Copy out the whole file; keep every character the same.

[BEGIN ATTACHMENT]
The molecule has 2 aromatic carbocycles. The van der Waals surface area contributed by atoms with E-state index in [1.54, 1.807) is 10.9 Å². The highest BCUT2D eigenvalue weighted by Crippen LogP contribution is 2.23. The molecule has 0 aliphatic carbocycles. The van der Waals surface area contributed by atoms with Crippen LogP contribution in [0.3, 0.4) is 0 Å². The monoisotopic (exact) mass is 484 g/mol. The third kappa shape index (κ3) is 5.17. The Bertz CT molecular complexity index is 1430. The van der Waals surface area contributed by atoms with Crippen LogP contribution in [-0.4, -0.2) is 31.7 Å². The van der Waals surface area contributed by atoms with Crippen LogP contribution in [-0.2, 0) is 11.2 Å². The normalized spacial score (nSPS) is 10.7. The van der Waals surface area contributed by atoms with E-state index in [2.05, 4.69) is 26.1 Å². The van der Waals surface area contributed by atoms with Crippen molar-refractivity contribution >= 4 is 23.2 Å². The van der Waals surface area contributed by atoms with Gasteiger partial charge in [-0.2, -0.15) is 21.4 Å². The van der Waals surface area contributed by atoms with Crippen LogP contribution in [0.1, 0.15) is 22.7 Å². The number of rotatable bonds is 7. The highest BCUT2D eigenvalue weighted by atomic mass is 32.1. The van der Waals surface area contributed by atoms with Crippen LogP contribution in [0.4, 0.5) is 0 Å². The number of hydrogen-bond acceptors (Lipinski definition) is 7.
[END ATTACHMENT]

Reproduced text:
The molecule has 2 aromatic carbocycles. The van der Waals surface area contributed by atoms with E-state index in [1.54, 1.807) is 10.9 Å². The highest BCUT2D eigenvalue weighted by Crippen LogP contribution is 2.23. The molecule has 0 aliphatic carbocycles. The van der Waals surface area contributed by atoms with Crippen LogP contribution in [0.3, 0.4) is 0 Å². The monoisotopic (exact) mass is 484 g/mol. The third kappa shape index (κ3) is 5.17. The Bertz CT molecular complexity index is 1430. The van der Waals surface area contributed by atoms with Crippen LogP contribution in [-0.4, -0.2) is 31.7 Å². The van der Waals surface area contributed by atoms with Crippen LogP contribution in [-0.2, 0) is 11.2 Å². The normalized spacial score (nSPS) is 10.7. The van der Waals surface area contributed by atoms with E-state index in [2.05, 4.69) is 26.1 Å². The van der Waals surface area contributed by atoms with Crippen molar-refractivity contribution >= 4 is 23.2 Å². The van der Waals surface area contributed by atoms with Gasteiger partial charge in [-0.2, -0.15) is 21.4 Å². The van der Waals surface area contributed by atoms with Crippen LogP contribution in [0.1, 0.15) is 22.7 Å². The number of rotatable bonds is 7. The highest BCUT2D eigenvalue weighted by atomic mass is 32.1. The van der Waals surface area contributed by atoms with Crippen LogP contribution in [0.4, 0.5) is 0 Å². The number of hydrogen-bond acceptors (Lipinski definition) is 7.